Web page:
Robert Paul Wolff, at his blog The Philosopher’s Stone, objects to the use of trolley problems and other stylized thought experiments in which various complications are waved aside. “I am quite convinced that these sorts of thought experiments are nonsense,” he says. Wisely, he adds: “but it is not so easy to say why.”
I think that trolley problems and the like a..
Minerva is “a web tool for supporting philosophical historiography research.” It’s the master’s thesis project of Valerio Pellegrini, and was designed by him in conjunction with “a team of philosophical historians from the University of Milan” and the Density Design Research Lab. It was initially designed for examining the work of Immanuel Kant, but the idea is to e..
Title IX issues at Northwestern University are currently receiving a lot of attention, largely in editorial pieces and comments that obscure or omit certain facts. Since these facts may be relevant to your opinion about the events at Northwestern and Title IX more generally, and since the events in question centrally involve a philosophy professor and a philosophy g..
Nathan Nobis (Morehouse) writes in with a request:
I am seeking help with a small research project regarding race and philosophy. This project would be to (a) make a list of introductory philosophy and ethics textbooks and anthologies and (b) review those books to see what content they have regarding race. This is to find out what readings various anthologies con..
Nathaniel Adam Tobias Coleman, a research associate with a term appointment at University College London, is claiming that his contract was not renewed “because his plans to ‘put white hegemony under the microscope’ were considered too much of a challenge to white-dominated academia,” according to an article in The Independent.
Coleman, who crosses out his surna..
Related to yesterday’s post about the differences between professors and teachers is a detailed analysis by Michael LaBossiere (Florida A&M) of his students’ attendance in his courses. He has long taken attendance and now makes use of Blackboard analytics for gathering information and “generating a picture of why students fail my classes.” He writes:
Annalisa Coliva, currently lecturer at the University of Modena and associate director of the Cogito Research Centre in Philosophy, will be taking up a position as Full Professor of Philosophy at the University of California, Irvine, starting in Spring of 2016. Coliva works in philosophy of mind, epistemology, metaphysics, and the history of analytic philosophy.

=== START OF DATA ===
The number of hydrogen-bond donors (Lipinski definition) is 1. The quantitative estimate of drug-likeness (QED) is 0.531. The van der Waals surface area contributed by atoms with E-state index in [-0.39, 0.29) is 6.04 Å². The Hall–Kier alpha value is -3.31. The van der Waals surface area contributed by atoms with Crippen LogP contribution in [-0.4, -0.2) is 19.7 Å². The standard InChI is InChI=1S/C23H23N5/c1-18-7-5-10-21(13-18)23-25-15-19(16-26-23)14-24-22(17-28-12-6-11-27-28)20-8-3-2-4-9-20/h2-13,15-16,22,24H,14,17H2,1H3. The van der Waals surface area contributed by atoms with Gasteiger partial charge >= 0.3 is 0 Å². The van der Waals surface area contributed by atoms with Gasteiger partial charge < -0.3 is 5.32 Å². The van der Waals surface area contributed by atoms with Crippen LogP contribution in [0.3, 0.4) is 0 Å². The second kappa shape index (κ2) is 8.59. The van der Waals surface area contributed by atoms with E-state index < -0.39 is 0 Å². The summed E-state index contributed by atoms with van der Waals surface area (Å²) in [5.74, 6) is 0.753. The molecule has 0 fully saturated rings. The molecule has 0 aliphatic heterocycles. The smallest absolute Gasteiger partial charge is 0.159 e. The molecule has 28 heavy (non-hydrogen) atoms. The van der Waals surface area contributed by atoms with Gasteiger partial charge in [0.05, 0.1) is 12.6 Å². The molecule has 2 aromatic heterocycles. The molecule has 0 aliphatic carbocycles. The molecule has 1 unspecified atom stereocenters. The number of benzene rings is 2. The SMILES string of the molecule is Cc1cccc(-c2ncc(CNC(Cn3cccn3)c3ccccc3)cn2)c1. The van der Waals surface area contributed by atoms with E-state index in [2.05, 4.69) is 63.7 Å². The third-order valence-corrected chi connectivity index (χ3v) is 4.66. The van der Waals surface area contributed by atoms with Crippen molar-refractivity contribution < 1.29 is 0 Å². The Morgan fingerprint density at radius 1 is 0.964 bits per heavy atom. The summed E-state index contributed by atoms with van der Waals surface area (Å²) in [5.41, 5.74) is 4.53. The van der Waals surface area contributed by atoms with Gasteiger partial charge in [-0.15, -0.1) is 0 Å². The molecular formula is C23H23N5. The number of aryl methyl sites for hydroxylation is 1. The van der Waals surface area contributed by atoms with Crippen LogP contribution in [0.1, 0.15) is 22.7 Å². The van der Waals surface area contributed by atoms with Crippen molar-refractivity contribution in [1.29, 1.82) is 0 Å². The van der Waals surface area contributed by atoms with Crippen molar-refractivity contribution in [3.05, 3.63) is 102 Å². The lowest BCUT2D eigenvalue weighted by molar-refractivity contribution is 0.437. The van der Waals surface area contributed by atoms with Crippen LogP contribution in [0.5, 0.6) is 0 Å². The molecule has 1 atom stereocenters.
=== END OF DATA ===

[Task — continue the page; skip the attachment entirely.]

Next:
The applied philosophy literature is full of insights about practical problems. But in our survey of the literature we find essentially no accounts of how a philosopher is supposed to ensure that these insights have an impact. It’s a bias rooted in the discipline: one has exhausted one’s intellectual task and professional obligation when one deposits a peer-reviewed..
The Marc Sanders Foundation, which sponsors various programs and prizes in philosophy, has awarded its inaugural prize in political philosophy to Keith Hyams (Warwick) for his paper, “On the Contribution of Ex Ante Equality to Ex Post Fairness.” The award includes $10,000 and publication of the essay in Oxford Studies in Political Philosophy, following its presentat..
As reported last month, the University of Alaska at Fairbanks is losing its philosophy major and eliminating philosophy as its own department. Now, the last remaining tenured philosopher at UAF, Eduardo Wilner, has published a column in which he recounts the death of the department:
When I arrived here 17 years ago there were five faculty in our department. But c..
Through the Wormhole is a television show on the Science Network hosted by Morgan Freeman. Its latest episode is about the direction of time and features Craig Callender* of UC San Diego in its first segment. So pretty much Morgan Freeman does his magical cosmic opening thing and then introduces and discusses time with Callender, who also goes paddle-boarding and ha..
Clifford Sosis continues his series at What Is It Like to Be a Philosopher? (previously here, here, and here) with an interview of, uh, me. For the record let it be known that an earlier part of our conversation was omitted from the published version. I include it here:
Sosis: I’m starting an interview series.
Weinberg: Sounds good. Do you have anyone lined up?..
A new group philosophy blog is up and running. Called Philosophical Percolations, it has seventeen authors on its roster (some familiar from other blogs) and is open to adding more. It takes as its tagline, “all the philosophy that’s not fit to print,” which its authors explain in quite a bit of detail here. Check it out!